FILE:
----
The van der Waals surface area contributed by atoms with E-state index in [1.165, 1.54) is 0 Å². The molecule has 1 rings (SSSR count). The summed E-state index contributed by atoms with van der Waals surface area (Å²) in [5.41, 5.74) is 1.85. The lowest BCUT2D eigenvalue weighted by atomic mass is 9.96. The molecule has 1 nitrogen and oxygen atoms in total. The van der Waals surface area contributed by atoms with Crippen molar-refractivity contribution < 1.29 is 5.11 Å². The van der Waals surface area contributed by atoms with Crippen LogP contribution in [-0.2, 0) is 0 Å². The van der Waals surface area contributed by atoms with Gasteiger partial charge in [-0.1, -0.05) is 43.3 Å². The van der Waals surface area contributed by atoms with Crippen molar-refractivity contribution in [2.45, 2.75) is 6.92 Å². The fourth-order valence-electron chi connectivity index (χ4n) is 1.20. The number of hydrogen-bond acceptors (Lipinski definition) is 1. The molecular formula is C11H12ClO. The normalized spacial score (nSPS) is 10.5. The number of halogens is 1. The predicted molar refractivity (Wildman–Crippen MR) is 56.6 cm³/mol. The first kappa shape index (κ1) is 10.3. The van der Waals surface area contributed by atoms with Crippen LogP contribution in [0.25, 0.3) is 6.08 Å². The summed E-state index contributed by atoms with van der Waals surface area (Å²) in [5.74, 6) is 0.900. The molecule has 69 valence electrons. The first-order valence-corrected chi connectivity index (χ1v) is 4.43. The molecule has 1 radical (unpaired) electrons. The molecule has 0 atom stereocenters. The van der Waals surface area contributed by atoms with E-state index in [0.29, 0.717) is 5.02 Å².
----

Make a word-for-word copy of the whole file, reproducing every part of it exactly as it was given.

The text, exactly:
The van der Waals surface area contributed by atoms with E-state index in [1.165, 1.54) is 0 Å². The molecule has 1 rings (SSSR count). The summed E-state index contributed by atoms with van der Waals surface area (Å²) in [5.41, 5.74) is 1.85. The lowest BCUT2D eigenvalue weighted by atomic mass is 9.96. The molecule has 1 nitrogen and oxygen atoms in total. The van der Waals surface area contributed by atoms with Crippen molar-refractivity contribution < 1.29 is 5.11 Å². The van der Waals surface area contributed by atoms with Crippen LogP contribution in [-0.2, 0) is 0 Å². The van der Waals surface area contributed by atoms with Gasteiger partial charge in [-0.1, -0.05) is 43.3 Å². The van der Waals surface area contributed by atoms with Crippen molar-refractivity contribution in [2.45, 2.75) is 6.92 Å². The fourth-order valence-electron chi connectivity index (χ4n) is 1.20. The number of hydrogen-bond acceptors (Lipinski definition) is 1. The molecular formula is C11H12ClO. The normalized spacial score (nSPS) is 10.5. The number of halogens is 1. The predicted molar refractivity (Wildman–Crippen MR) is 56.6 cm³/mol. The first kappa shape index (κ1) is 10.3. The van der Waals surface area contributed by atoms with Crippen LogP contribution in [0.25, 0.3) is 6.08 Å². The summed E-state index contributed by atoms with van der Waals surface area (Å²) in [5.74, 6) is 0.900. The molecule has 69 valence electrons. The first-order valence-corrected chi connectivity index (χ1v) is 4.43. The molecule has 1 radical (unpaired) electrons. The molecule has 0 atom stereocenters. The van der Waals surface area contributed by atoms with E-state index in [0.29, 0.717) is 5.02 Å².